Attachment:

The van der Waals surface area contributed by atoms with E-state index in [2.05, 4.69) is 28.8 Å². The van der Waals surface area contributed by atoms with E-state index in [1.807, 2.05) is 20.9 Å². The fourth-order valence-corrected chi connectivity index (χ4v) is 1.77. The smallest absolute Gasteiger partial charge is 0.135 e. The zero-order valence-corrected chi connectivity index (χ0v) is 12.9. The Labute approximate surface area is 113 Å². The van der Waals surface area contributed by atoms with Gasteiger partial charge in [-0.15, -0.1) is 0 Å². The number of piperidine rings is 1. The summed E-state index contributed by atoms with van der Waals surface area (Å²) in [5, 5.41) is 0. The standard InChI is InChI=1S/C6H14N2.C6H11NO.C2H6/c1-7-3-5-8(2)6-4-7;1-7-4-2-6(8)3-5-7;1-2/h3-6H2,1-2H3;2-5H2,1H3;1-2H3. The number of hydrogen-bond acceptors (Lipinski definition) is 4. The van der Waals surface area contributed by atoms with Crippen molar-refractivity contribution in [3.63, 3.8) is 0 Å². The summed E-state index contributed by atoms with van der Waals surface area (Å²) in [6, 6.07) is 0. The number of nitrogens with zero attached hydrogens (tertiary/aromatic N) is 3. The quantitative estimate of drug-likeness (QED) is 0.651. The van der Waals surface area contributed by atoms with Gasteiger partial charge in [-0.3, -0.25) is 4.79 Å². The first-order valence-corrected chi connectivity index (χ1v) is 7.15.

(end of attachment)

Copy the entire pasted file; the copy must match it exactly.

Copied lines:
The van der Waals surface area contributed by atoms with E-state index in [2.05, 4.69) is 28.8 Å². The van der Waals surface area contributed by atoms with E-state index in [1.807, 2.05) is 20.9 Å². The fourth-order valence-corrected chi connectivity index (χ4v) is 1.77. The smallest absolute Gasteiger partial charge is 0.135 e. The zero-order valence-corrected chi connectivity index (χ0v) is 12.9. The Labute approximate surface area is 113 Å². The van der Waals surface area contributed by atoms with Gasteiger partial charge in [-0.15, -0.1) is 0 Å². The number of piperidine rings is 1. The summed E-state index contributed by atoms with van der Waals surface area (Å²) in [5, 5.41) is 0. The standard InChI is InChI=1S/C6H14N2.C6H11NO.C2H6/c1-7-3-5-8(2)6-4-7;1-7-4-2-6(8)3-5-7;1-2/h3-6H2,1-2H3;2-5H2,1H3;1-2H3. The number of hydrogen-bond acceptors (Lipinski definition) is 4. The van der Waals surface area contributed by atoms with Crippen molar-refractivity contribution in [3.63, 3.8) is 0 Å². The summed E-state index contributed by atoms with van der Waals surface area (Å²) in [6, 6.07) is 0. The number of nitrogens with zero attached hydrogens (tertiary/aromatic N) is 3. The quantitative estimate of drug-likeness (QED) is 0.651. The van der Waals surface area contributed by atoms with Gasteiger partial charge in [-0.3, -0.25) is 4.79 Å². The first-order valence-corrected chi connectivity index (χ1v) is 7.15.